They love money more than they love Britain.

Offline Squidward von Squidderson

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Re: The Queen
« Reply #9 on: September 09, 2022, 10:57:33 am »
Fox hunting was banned in 2005.

Seems Prince Charles, now King, was in quite a tizzy over banning fox hunting.  Compared it to persecution of minorities and said he would leave Britain over it.  Even went so far as writing the PM, which the Monarchy isn’t supposed to do…. get involved in politics and legislating the country. 

https://www.scotsman.com/news/politics/prince-ill-leave-britain-over-fox-hunt-ban-2471612

Offline waldo

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Re: The Queen
« Reply #10 on: September 09, 2022, 11:31:34 am »
guys, guys... this is the 'loyalist' thread; one showing respect and consideration to the crown/monarchy... the other thread is the one for all you d-bags to shyte on the queen and celebrate her death!

carry on!
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Offline waldo

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Re: The Queen
« Reply #11 on: September 09, 2022, 11:40:14 am »
Fun fact:

according to section 41 of the Constitution Act, unanimous agreement among the Senate, House of Commons and the legislative assembly of each province is required to remove the British Crown as the head of state.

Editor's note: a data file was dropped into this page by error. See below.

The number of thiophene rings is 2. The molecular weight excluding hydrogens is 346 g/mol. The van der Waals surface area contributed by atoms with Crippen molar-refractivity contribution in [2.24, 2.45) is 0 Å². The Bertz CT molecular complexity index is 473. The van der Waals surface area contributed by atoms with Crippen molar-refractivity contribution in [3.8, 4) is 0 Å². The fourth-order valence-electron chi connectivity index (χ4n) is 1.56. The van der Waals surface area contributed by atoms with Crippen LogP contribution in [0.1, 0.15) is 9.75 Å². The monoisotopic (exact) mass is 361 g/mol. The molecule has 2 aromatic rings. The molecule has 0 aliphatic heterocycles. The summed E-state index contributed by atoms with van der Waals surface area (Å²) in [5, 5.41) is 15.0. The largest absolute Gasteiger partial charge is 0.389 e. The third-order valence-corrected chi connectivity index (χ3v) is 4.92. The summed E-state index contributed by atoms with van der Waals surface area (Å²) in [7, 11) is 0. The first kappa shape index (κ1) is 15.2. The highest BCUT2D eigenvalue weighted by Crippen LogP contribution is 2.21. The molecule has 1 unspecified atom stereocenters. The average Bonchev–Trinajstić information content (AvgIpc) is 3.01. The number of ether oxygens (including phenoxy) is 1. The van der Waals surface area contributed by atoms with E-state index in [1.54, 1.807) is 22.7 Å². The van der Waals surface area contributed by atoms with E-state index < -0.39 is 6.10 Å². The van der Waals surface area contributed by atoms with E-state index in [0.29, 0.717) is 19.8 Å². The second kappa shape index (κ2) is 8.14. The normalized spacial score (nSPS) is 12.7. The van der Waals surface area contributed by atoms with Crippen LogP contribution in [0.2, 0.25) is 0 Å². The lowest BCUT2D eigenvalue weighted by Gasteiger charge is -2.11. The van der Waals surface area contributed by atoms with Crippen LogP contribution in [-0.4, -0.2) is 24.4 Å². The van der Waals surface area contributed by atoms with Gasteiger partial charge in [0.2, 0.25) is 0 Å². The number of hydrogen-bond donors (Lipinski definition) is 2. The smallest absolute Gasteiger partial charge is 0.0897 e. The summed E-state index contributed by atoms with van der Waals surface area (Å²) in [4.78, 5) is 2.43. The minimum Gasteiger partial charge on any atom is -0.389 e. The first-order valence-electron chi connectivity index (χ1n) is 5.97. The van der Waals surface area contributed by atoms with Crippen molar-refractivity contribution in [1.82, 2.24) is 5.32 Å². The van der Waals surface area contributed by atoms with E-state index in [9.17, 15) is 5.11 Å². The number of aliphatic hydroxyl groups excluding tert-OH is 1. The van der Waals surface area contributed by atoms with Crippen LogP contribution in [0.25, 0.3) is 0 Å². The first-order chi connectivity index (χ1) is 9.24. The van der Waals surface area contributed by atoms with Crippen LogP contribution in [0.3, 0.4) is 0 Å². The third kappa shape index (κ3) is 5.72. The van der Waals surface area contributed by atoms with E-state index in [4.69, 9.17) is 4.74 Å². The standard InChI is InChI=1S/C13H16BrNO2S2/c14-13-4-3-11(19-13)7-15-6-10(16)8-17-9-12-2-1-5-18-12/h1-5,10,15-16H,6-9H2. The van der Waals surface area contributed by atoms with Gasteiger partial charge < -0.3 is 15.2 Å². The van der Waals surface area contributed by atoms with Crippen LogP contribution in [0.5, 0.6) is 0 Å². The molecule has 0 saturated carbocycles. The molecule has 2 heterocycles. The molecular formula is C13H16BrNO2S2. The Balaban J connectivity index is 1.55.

Offline waldo

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Re: The Queen
« Reply #12 on: September 09, 2022, 11:55:05 am »
Governor General of Canada: the Role, the Myth, the Legend

Quote
The Governor General of Canada is the representative of Canada's head of state – the Queen.[1] The Constitution Act, 1867 expressly states that the executive branch of Canada’s government is assigned to the Queen and that the Governor General will “[carry] on the Government of Canada on behalf and in the name of the Queen.”[2] Further, the Letters Patent, 1947 – issued by King George VI (the predecessor of Queen Elizabeth II) in 1947 – delegates the monarch's powers in Canada to the Governor General.[3]

The powers of the Governor General

The Constitution Act, 1867 grants extensive powers to the Governor General. These powers include the power to appoint senators and superior court judges, as well as the ability to grant and withhold royal assent to bills (royal assent allows a proposed law to become an actual law).[4] In reality, however, the Governor General’s role in exercising these powers is largely symbolic.[5]

The Governor General’s exercise of powers is mainly symbolic because Canada’s Constitution is comprised of both written and unwritten rules, and the role of the Governor General is governed almost entirely by the unwritten rules of the Constitution. [6] More specifically, constitutional conventions help guide the Governor General’s role – these are “informal rules that bind political actors to behave in a certain way and which are not normally enforceable in the courts.”[7]

For example, while section 55 of the Constitution Act, 1867 gives the Governor General the power to withhold royal assent from a proposed law (which would stop the law from being created), this power has never been exercised.[8] This power is not exercised because withholding royal assent would violate constitutional convention.[9]

The Governor General and “responsible government”